Wednesday, December 10, 2014
Steven Parissien, The English Railway Station
Published by English Heritage
The railway station does not appear prominently in most general histories of architecture. There will be the obligatory reference to the great Victorian train sheds – the cathedrals of steam – and their groundbreaking iron and glass roofs, and a nod in the direction of Charles Holden’s fine London Underground stations, but not much more. Even so, the widespread interest in railway history has produced a ready market for books on railway architecture and on stations in particular, and even I, no steam man, have a shelf of them. Quite a few are reference books that I return to regularly – Gordon Biddle and O. S. Nock’s The Railway Heritage of Britain and Biddle’s Britain’s Historic Railway Buildings, for example. There are wide-ranging works of social history, such as Richards and Mackenzie’s The Railway Station, works of narrower range like John Betjeman’s London’s Historic Railway Stations (with its lovely photographs by John Gay) and Gordon Biddle’s Victorian Stations, a clutch of books about the architecture of London’s Underground, and international surveys such as Carroll Meeks’s The Railroad Station and Steven Parissien’s Station to Station. It’s Steven Parissien who’s written this new book, The English Railway Station. I wondered when I saw it whether we needed another, but perhaps we do.
Parissien casts his net wide across England, covering not just the big termini but also town stations, rural stations, and halts. He covers not just the historic Victorian buildings but the railway stations of the 20th and 21st centuries (yes, there are a few). Beginning with the origins of the British railways, he shows how the industry, beset by insecurity and financial scandal, had to build up the trust of the public – classical architecture, with its sense of solidity, lineage, and rectitude, helped at first; a Tudor revival style, sometimes homely, sometimes amusing, sometimes reassuringly redolent of old England, went down better later. Other styles were taken on board to express the corporate identities of specific railway companies or the talents of particular architects.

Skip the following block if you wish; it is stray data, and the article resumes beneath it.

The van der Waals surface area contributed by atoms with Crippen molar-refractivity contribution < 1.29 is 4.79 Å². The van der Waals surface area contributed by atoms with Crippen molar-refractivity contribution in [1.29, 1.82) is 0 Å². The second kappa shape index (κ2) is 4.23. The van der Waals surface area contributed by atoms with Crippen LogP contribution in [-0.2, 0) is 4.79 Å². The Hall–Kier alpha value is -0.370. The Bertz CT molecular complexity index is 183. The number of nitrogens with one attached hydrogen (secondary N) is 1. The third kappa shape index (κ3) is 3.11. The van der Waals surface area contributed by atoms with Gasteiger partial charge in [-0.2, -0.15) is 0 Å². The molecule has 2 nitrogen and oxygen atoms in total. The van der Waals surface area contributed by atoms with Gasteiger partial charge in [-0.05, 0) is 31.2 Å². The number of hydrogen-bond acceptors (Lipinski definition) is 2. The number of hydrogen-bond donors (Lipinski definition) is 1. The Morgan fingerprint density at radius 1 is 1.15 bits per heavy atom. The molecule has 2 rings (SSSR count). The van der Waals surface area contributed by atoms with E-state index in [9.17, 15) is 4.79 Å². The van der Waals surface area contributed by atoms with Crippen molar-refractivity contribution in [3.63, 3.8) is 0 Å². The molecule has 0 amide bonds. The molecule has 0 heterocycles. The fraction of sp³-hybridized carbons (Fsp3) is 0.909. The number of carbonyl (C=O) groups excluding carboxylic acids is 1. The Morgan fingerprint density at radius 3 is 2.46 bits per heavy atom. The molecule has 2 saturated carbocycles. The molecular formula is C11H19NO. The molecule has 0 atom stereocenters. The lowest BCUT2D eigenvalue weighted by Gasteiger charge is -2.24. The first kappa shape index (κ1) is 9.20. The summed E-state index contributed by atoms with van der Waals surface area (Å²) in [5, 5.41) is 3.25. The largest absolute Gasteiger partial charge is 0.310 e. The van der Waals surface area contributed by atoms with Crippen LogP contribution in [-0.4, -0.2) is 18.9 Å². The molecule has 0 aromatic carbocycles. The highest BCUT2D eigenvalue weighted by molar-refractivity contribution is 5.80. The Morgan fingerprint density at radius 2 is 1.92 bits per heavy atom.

The careers of certain of those architects are highlighted – not just well known heroes such as Brunel and Hardwicke, but also notables like John Dobson (creator of the stunning Newcastle Central), David Mocatta (imposing Brighton), Sancton Wood (Tudor Stamford), George Townsend Andrews (monastic Gothic Richmond, Yorks), and several others. A succession of steep-gabled, Jacobethan, and brick-built structures illustrates an extended chapter on the country station. Still more variety, from Slough’s French Renaissance curves to the wonderful moderne radio cabinet of a station building at Surbiton, punctuates a chapter on the urban station.
Having brought the story up to World War II (via a short detour on to the Underground), there is the expected account of the decline of the country’s rail network, in which Parissien reminds us that Dr Beeching was not the only person to blame – lines and stations were closing in significant numbers well before Beeching’s destructive 1963 report led to still more shrinkage. The contraction carried on afterwards too. But there’s also room in the book for discerning accounts of more recent railway architecture. And it’s not all grim system-built tat, even in the 1960s. Manchester’s Oxford Road, Harlow Town, Barking, and Chichester all come in for praise. And more recently there are new stations as well as the much-lauded recent work at Kings Cross and St Pancras to feel good about.